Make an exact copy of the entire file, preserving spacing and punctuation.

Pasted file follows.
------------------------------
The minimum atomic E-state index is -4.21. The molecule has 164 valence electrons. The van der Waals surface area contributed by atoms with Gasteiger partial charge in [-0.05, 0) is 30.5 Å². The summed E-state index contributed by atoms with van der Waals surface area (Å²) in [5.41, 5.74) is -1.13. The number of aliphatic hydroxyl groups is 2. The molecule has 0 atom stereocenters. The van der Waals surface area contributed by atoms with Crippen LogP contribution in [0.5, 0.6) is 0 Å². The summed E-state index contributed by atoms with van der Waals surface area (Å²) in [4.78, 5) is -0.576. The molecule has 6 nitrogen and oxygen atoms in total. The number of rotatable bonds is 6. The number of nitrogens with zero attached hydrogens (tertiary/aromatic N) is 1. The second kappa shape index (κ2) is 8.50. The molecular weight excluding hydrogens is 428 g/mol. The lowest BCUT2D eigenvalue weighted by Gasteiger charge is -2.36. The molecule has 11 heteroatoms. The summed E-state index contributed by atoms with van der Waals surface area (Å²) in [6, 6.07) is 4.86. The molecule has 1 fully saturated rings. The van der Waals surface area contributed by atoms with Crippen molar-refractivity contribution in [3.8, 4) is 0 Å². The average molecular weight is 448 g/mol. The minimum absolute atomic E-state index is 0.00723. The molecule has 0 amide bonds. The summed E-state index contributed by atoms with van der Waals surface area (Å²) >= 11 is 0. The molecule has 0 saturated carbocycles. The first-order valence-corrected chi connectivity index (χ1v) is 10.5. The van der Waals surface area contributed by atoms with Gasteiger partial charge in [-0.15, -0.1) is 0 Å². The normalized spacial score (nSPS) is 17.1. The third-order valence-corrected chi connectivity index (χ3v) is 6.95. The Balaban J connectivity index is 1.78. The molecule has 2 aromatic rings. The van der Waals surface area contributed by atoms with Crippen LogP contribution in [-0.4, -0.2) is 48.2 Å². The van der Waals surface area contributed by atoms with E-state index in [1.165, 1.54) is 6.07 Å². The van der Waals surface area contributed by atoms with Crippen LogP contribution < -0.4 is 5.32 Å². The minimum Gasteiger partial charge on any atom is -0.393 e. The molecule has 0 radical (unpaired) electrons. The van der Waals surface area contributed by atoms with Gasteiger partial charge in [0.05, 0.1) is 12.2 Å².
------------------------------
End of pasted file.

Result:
The minimum atomic E-state index is -4.21. The molecule has 164 valence electrons. The van der Waals surface area contributed by atoms with Gasteiger partial charge in [-0.05, 0) is 30.5 Å². The summed E-state index contributed by atoms with van der Waals surface area (Å²) in [5.41, 5.74) is -1.13. The number of aliphatic hydroxyl groups is 2. The molecule has 0 atom stereocenters. The van der Waals surface area contributed by atoms with Crippen LogP contribution in [0.5, 0.6) is 0 Å². The summed E-state index contributed by atoms with van der Waals surface area (Å²) in [4.78, 5) is -0.576. The molecule has 6 nitrogen and oxygen atoms in total. The number of rotatable bonds is 6. The number of nitrogens with zero attached hydrogens (tertiary/aromatic N) is 1. The second kappa shape index (κ2) is 8.50. The molecular weight excluding hydrogens is 428 g/mol. The lowest BCUT2D eigenvalue weighted by Gasteiger charge is -2.36. The molecule has 11 heteroatoms. The summed E-state index contributed by atoms with van der Waals surface area (Å²) in [6, 6.07) is 4.86. The molecule has 1 fully saturated rings. The van der Waals surface area contributed by atoms with Crippen molar-refractivity contribution in [3.8, 4) is 0 Å². The average molecular weight is 448 g/mol. The minimum absolute atomic E-state index is 0.00723. The molecule has 0 amide bonds. The summed E-state index contributed by atoms with van der Waals surface area (Å²) >= 11 is 0. The molecule has 0 saturated carbocycles. The first-order valence-corrected chi connectivity index (χ1v) is 10.5. The van der Waals surface area contributed by atoms with Gasteiger partial charge in [-0.15, -0.1) is 0 Å². The normalized spacial score (nSPS) is 17.1. The third-order valence-corrected chi connectivity index (χ3v) is 6.95. The Balaban J connectivity index is 1.78. The molecule has 2 aromatic rings. The van der Waals surface area contributed by atoms with Crippen LogP contribution in [-0.4, -0.2) is 48.2 Å². The van der Waals surface area contributed by atoms with E-state index in [1.165, 1.54) is 6.07 Å². The van der Waals surface area contributed by atoms with Crippen LogP contribution < -0.4 is 5.32 Å². The minimum Gasteiger partial charge on any atom is -0.393 e. The molecule has 0 radical (unpaired) electrons. The van der Waals surface area contributed by atoms with Gasteiger partial charge in [0.05, 0.1) is 12.2 Å².